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Growth & Jobs | Waste not! - Organic fertiliser company provides jobs for locals

Published:Tuesday | February 19, 2019 | 9:09 AM

As the manufacturer of organic fertilisers, Hugh Johnson has been protecting the environment and saving the Government millions of dollars in the process.

Johnson is the managing director of Johnson’s and Son Organic Fertiliser Company Limited, which produces organic fertilisers, fungicide and insecticide. He manufactures these from waste material which would otherwise have contributed to environmental pollution.

“I save Riverton millions of tonnes of waste that would clog it up even faster than it is being clogged now, and turn that into a fine fertiliser,” he said.


Johnson utilises waste collected from sugar, ackee, rice, and banana factories, and then uses a process to convert these wastes to fertiliser. From the cane factory, for example, he uses the trash.

“I pack it in a particular blend and put it through bio-fermentation and break it down,” he explained.

Johnson grew up on a farm in Kitson Town, St Catherine, and his father worked for both Caribbean Broilers and Jamaica Broilers.

“There is a part of that operation where the litter that is left in the chicken house, it is obnoxious, it is not pleasant and it is an environmental hazard; it can’t be put any and anywhere,” she said.

“So there was a great need for something to be done with this, and out of that need, I do it as a hobby while I was in school,” he said. From his hobby, he started his company 25 years ago. The company now provides an income for several families. At least nine persons are employed on a regular basis, but this figure goes up to as many as 35 in peak season.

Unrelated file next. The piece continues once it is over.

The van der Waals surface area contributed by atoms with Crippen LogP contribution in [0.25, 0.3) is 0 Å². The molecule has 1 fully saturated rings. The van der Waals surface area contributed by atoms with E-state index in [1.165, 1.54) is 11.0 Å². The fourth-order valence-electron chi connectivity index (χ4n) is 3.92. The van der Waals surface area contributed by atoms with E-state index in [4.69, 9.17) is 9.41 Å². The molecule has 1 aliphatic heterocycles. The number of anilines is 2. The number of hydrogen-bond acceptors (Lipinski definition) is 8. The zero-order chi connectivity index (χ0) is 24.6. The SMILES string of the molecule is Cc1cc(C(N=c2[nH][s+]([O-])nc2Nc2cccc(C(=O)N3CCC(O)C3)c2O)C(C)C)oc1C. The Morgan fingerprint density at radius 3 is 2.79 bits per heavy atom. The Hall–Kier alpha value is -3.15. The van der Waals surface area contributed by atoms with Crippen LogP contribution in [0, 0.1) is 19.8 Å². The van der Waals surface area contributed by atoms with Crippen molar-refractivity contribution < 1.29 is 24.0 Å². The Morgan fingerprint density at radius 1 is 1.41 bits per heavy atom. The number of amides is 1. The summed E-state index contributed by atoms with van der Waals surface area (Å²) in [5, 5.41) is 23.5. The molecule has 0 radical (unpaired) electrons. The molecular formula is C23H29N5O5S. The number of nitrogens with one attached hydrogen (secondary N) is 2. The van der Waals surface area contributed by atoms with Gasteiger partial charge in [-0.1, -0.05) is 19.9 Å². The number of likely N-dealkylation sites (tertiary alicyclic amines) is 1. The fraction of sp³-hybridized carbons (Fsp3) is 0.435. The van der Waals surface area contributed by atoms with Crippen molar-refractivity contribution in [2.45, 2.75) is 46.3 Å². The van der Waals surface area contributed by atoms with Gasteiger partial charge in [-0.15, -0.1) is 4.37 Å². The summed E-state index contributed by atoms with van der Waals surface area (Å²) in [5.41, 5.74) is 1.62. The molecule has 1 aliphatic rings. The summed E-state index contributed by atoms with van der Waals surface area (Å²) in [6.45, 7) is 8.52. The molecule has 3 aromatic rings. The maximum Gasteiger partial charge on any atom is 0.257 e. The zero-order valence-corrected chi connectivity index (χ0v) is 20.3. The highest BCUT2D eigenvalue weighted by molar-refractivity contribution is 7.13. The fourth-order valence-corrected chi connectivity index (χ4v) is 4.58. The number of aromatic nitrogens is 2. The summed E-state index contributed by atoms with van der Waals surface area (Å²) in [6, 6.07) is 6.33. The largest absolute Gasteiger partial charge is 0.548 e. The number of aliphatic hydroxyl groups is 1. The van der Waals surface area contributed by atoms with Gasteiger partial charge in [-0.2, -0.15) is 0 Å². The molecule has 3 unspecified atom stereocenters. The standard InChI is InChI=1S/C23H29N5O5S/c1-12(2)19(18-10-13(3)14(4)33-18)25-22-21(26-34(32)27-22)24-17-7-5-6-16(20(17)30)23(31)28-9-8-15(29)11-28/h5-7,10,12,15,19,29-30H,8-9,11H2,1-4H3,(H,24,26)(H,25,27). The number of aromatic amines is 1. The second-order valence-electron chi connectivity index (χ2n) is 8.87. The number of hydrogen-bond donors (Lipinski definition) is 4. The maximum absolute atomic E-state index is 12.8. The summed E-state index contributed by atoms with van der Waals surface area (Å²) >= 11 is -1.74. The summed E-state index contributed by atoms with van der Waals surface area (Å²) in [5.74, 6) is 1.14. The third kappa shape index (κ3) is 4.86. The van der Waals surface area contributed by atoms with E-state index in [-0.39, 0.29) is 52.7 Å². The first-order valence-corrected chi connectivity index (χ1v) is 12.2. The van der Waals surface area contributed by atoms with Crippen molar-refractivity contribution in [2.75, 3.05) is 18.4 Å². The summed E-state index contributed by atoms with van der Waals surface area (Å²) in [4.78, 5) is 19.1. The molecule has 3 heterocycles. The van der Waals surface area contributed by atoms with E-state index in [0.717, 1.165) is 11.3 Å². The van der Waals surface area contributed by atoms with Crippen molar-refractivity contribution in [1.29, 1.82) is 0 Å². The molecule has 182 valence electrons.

“Organic is the better way to go because our land is a non-renewable resource that must be cherished and protected for future generations,” he said.

“It is in growing demand. The buzzword now is ‘organic’ and a lot of people are flooding the market, but I am telling buyers to be aware,” said Johnson.

He said there is a plethora of fertilisers on the market, but these are not necessarily healthy for the environment.

“I believe our soil is being burnt out with the salt fertilisers that is being put on it on a daily basis,” he said.

“They will tell you all the goodness that it would do to get your plant to grow well, they won’t tell you the side effects. It’s just like the chemicals that we use in our bodies; it cures one ailment, but it has six more side effects,” he said.

Johnson’s company currently exports to several other countries, including the Cayman Island, Haiti, Bermuda and Grenada.

His fertiliser is used by coconut, banana, cane, coffee and cocoa farmers. It is also used in the creation of blooming flowers.

“The organic approach is to fortify the soil and once the soil is conditioned properly, if you put grass there, it will do well, or if you put a mango tree there, it will do well. Anything you plant will do well,” he said.